What is Insurance Fraud?
In Florida, insurance fraud is considered a serious crime and is punishable by jail time. Because so much is at stake, it is important for those who are being investigated for or have been charged with insurance fraud to speak with an experienced white collar crime attorney who may be able to get their charges reduced or even dismissed.
Defining Insurance Fraud
According to state law, a person can be convicted of insurance fraud if he or she had the intent to injure or deceive an insurer and presented a written or oral statement in support of a claim, knowing that the statement contained false or misleading information. What constitutes a statement is defined broadly and so could include:
- Proof of loss;
- Bills of lading;
- Bills for services;
- Prescription records;
- Hospital or doctor records;
- X-rays and other test results;
- Estimates of property damage; and
- Any evidence demonstrating loss, expense, or injury.
However, a person can also be charged with committing insurance fraud if he or she:
- Prepares a statement with the intent to file a false claim;
- Includes incomplete or misleading information on an insurance application;
- Knowingly conceals information regarding any material fact on an application;
- Systematically assigns inaccurate billing codes to obtain reimbursement;
- Filing a claim under a personal injury protection insurance policy if he or she knows that the payee submitted a fraudulent application when applying for licensure as a health care clinic. These prohibitions also apply to insurers, including their agents and representatives.
These prohibitions also apply to insurers, including their agents and representatives.
Types of Fraud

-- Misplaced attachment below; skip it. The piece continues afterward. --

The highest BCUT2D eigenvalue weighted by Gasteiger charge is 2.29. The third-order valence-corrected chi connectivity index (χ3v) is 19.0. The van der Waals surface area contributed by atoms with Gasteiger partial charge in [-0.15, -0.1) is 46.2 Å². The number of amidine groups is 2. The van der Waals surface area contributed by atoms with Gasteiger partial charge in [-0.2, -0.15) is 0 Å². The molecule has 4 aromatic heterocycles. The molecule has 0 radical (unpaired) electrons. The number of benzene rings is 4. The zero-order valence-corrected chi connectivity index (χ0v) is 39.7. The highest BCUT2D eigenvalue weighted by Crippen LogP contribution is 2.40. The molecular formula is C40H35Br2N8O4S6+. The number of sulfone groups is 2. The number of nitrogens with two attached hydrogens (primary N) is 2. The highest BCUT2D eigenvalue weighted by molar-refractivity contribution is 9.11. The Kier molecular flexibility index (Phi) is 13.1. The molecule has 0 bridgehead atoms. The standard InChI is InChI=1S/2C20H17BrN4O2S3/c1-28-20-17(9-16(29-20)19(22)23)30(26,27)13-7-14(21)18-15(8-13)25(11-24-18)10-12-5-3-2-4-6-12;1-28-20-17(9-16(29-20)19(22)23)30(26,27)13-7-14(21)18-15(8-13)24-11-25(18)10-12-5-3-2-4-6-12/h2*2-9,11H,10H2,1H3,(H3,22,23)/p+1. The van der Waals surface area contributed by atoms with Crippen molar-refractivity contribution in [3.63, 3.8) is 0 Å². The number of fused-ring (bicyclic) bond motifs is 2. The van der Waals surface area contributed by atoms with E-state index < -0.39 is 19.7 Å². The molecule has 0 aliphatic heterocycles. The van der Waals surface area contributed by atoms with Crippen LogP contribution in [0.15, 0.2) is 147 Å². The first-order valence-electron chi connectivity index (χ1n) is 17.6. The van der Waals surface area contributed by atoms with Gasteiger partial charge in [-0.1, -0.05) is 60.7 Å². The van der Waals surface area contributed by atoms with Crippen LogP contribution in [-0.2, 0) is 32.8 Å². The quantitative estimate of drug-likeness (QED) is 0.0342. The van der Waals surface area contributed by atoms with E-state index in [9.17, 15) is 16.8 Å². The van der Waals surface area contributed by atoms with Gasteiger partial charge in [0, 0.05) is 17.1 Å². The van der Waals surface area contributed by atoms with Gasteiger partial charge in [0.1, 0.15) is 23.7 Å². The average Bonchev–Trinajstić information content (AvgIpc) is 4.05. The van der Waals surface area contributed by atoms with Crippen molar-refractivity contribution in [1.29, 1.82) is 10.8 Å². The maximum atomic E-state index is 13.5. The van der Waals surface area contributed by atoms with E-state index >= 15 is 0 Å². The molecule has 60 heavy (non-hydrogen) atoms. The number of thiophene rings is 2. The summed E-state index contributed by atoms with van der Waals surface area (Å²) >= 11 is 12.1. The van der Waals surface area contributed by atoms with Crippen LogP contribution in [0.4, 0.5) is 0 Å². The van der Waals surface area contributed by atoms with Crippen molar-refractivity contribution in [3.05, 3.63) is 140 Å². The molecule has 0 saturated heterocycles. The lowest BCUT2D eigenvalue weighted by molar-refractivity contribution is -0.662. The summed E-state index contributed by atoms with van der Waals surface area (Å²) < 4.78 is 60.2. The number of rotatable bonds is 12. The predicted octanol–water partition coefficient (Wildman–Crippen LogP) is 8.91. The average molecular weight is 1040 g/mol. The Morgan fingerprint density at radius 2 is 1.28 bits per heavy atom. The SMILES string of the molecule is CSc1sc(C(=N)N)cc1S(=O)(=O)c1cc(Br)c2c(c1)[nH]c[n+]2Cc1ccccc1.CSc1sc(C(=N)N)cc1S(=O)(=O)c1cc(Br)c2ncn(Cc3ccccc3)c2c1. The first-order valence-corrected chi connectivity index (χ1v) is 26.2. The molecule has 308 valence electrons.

Some of the most common insurance fraud schemes include:
- Inflating actual claims;
- Submitting claims for injuries that were never sustained; and
- Staging accidents.
There are two main types of insurance fraud, which are referred to as hard fraud and soft fraud. Hard fraud involves a deliberate attempt to stage or invent an accident that is covered by someone’s insurance policy. Soft fraud, on the other hand, occurs when a claimant files a legitimate claim, but exaggerates the severity of his or her injuries.
How insurance fraud is charged depends largely on the amount of money allegedly involved in the offense. For instance, if the value of the property involved in an insurance fraud scheme is less than $20,000, the defendant can be charged with a third degree felony, which is punishable by up to five years in prison and a $5,000 fine. However, if the value exceeded $20,000, but was not more than $100,000, the charge will be a second degree felony, which carries the much harsher punishment of 15 years in prison and a $10,000 fine. Finally, crimes involving over $100,000 are considered first degree felonies, which are punishable by up to 30 years in prison and a $10,000 fine.
Defendants are often also required to compensate the plaintiffs for attorneys’ fees, pay compensatory damages, and pay substantial civil penalties.
Contact an Experienced White Collar Crime Attorney Today
If you are being investigated for insurance fraud, we may be able to help. Please contact Jeffrey S. Weiner, P.A. Criminal Defense Attorneys at 305-670-9919 today to schedule a consultation. Our South Florida attorneys are eager to assist you today.